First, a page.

The Pneumatic Steampunk Doorway – Yellow Days


At a spot on the eastern edge of the scorched Mojave Desert, where the Colorado River converges on the Three State Lines, lies an area known as Cal-Nev-Ari. There, it is said once lived a terrible monster—a behemoth coal-fired steam power plant. Officially designated the Southern Mojave Generating Station by the engineers who created the steel and molybdenum beast, it was called SMOGS by everyone else. As if the infernal climate of heat and dust was not enough to make life miserable for those who lived under its shadow, at inexplicable times during the day, the giant erector set belched a cloud of noxious gas from its deceptively cheerful, candy-striped smokestack. This cloud of sulfurous ash hovered in the upper layers above the sleeping town of Cow Rock, a small resort just across the river from the gambling halls and casinos of Layton. The steam and vapor rising from the cooling towers, along with the yellow ash from its exhaust, gave a fearful impression. To the untrained eye, it was part living creature, part fire-breathing contraption—snorting death and carnage from its every orifice into the pristine skies of the bustling desert community.

Ned Bean was a tool room attendant at SMOGS. Immersed in the inner sights and sounds of the steam plant at night, despite frequent fits of yawn and torpor, the unassuming clerk tried his best to keep alert. Motivated by his muse, the never-ending night, Ned often experienced moments of lucid wakeful dreaming. These visions, coupled with the active imagination of a man driven by a surreal sense of reality, are preserved in a log he kept as part of his work duties. The letters which you are about to read, along with the accompanying Pneumatic Steampunk Doorway are the result of the experiment in mental purgatory that was the life of the steam plant clerk.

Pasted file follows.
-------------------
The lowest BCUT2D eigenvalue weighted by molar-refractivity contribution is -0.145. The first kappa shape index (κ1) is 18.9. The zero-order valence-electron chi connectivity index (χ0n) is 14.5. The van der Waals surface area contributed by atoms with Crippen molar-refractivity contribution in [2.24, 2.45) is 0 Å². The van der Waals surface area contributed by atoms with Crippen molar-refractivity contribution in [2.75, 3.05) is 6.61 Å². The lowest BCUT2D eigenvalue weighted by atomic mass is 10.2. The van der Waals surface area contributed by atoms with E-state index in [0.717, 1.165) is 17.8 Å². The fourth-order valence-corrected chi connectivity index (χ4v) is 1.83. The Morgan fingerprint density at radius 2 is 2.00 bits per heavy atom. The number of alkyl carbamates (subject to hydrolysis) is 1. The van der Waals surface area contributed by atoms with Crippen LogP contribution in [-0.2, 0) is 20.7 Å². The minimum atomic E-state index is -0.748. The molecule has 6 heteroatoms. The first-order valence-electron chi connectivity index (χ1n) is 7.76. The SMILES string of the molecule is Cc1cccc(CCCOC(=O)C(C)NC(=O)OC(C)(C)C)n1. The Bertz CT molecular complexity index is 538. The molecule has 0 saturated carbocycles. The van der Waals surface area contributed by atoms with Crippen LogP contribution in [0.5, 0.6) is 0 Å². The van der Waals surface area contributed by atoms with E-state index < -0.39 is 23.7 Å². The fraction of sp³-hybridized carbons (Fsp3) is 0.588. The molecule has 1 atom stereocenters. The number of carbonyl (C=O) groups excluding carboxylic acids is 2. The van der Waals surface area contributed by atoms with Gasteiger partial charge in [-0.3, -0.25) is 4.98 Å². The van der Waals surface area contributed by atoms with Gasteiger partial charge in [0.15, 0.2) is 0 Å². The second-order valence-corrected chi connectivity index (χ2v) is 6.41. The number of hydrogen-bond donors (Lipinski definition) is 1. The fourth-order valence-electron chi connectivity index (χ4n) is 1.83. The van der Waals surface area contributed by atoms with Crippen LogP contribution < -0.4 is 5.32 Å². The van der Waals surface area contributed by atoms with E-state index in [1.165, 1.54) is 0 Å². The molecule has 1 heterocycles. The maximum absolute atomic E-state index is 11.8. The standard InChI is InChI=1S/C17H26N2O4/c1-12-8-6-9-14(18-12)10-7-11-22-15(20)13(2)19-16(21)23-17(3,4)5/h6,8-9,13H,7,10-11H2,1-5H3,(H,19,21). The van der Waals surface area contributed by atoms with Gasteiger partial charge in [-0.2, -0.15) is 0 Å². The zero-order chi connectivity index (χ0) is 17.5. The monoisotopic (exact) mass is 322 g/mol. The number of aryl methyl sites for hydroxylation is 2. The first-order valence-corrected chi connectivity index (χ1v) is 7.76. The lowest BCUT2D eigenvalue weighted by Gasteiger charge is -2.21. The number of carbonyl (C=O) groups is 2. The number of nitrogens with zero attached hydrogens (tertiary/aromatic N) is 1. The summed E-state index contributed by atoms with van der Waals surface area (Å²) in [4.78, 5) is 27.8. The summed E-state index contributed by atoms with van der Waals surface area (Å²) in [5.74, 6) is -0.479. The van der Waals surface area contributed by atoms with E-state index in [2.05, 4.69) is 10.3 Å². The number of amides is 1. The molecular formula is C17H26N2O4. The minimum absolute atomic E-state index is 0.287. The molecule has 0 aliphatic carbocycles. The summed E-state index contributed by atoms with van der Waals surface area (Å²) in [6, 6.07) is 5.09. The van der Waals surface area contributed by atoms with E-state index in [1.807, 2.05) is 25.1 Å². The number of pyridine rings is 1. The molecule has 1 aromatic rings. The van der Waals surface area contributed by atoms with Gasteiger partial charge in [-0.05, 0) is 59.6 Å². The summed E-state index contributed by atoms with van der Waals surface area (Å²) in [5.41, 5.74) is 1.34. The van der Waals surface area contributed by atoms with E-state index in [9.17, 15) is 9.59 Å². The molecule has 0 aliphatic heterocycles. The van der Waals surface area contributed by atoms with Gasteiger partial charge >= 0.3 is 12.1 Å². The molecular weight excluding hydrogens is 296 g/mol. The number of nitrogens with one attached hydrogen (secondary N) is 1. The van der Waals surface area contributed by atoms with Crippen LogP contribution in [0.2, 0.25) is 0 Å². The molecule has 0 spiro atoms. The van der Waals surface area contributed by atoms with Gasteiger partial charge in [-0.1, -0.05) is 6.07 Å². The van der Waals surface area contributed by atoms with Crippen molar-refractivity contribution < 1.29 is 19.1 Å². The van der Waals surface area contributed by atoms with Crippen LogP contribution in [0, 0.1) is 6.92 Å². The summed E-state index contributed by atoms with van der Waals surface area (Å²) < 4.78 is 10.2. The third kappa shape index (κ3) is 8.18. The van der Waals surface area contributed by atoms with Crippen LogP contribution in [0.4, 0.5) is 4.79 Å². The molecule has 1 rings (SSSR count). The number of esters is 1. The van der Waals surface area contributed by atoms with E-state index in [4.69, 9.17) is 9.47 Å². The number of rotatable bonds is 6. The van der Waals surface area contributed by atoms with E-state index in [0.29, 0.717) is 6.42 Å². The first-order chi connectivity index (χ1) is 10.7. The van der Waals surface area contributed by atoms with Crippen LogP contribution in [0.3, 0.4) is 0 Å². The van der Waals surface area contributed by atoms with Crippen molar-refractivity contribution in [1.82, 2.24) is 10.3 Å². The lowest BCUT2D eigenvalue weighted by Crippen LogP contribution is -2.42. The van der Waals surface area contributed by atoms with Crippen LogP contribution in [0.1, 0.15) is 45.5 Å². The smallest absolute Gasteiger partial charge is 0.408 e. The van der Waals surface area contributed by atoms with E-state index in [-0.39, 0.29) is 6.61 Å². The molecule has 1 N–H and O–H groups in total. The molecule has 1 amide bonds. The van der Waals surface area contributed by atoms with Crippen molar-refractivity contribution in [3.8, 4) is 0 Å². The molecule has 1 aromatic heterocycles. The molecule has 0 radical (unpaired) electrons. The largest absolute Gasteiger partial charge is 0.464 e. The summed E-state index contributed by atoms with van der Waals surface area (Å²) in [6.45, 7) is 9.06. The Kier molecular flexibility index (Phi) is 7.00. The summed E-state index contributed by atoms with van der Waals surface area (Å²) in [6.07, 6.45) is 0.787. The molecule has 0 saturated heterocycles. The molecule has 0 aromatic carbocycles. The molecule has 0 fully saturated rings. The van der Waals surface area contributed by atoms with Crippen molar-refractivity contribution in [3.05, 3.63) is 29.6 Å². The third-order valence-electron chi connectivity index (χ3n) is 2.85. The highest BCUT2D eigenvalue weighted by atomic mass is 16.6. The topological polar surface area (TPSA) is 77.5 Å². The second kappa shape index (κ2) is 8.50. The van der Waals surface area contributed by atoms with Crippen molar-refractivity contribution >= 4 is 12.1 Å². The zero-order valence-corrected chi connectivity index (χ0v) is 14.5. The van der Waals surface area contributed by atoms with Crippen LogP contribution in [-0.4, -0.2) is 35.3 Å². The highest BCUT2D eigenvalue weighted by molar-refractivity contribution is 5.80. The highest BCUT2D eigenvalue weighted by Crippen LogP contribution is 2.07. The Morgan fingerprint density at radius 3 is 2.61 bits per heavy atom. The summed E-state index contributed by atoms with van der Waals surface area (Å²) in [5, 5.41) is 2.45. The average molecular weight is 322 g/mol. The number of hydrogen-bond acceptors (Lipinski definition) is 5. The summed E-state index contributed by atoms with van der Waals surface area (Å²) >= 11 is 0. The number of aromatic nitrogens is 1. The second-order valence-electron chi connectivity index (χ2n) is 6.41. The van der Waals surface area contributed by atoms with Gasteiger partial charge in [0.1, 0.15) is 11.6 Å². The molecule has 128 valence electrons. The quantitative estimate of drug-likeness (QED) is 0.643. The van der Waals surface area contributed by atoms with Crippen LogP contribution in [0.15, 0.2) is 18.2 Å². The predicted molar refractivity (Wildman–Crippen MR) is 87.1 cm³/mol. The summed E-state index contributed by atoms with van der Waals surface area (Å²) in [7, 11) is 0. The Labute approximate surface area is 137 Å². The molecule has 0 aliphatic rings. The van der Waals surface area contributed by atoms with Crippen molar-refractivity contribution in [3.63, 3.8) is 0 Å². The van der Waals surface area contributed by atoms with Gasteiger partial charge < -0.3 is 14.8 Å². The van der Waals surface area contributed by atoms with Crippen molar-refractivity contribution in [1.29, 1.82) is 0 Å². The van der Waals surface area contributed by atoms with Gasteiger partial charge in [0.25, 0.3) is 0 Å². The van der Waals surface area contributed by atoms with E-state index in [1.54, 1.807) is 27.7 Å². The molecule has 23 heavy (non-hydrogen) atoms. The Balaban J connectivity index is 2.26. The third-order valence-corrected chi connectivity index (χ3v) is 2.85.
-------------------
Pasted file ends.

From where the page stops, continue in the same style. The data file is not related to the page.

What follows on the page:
Yellow Days

 

“I remember when the sunlight had a special kind of brightness…
yellow days, yellow days”

Alvaro Carillo and Alan Bernstein
©1965 1966 Ed B Marks Music Co

 


 

the steam plant
nestles on the banks
of the Colorado River

perched
on an alluvial slope
where the valley rises
to meet the mountains to the west
(another range flanks it to the east)

in a rocky
desert terrain
dotted with scrub greasewood
the electric power generator
stands out-of-place
with the idyllic scenario
of the small desert resort town
that lies just across the river

it seems contrary
that in a landscape so picturesque
surrounded by rugged hills that slope
down into a lake of dazzling cobalt
topped by a sky so perennially blue
the clouds become cameo
—lies this ubiquitous
steaming
smog-heaving
mechanical skyscraper

a labyrinth of girders and platforms
a giant gray steel erector set
cradled in the bosom
of desert ecoloia

a spewing volcano
—it shrouds the basin
in its jaundiced cloud


“Yellow Days” originally published on Apr 19, 2015 

Advertisements
%d bloggers like this: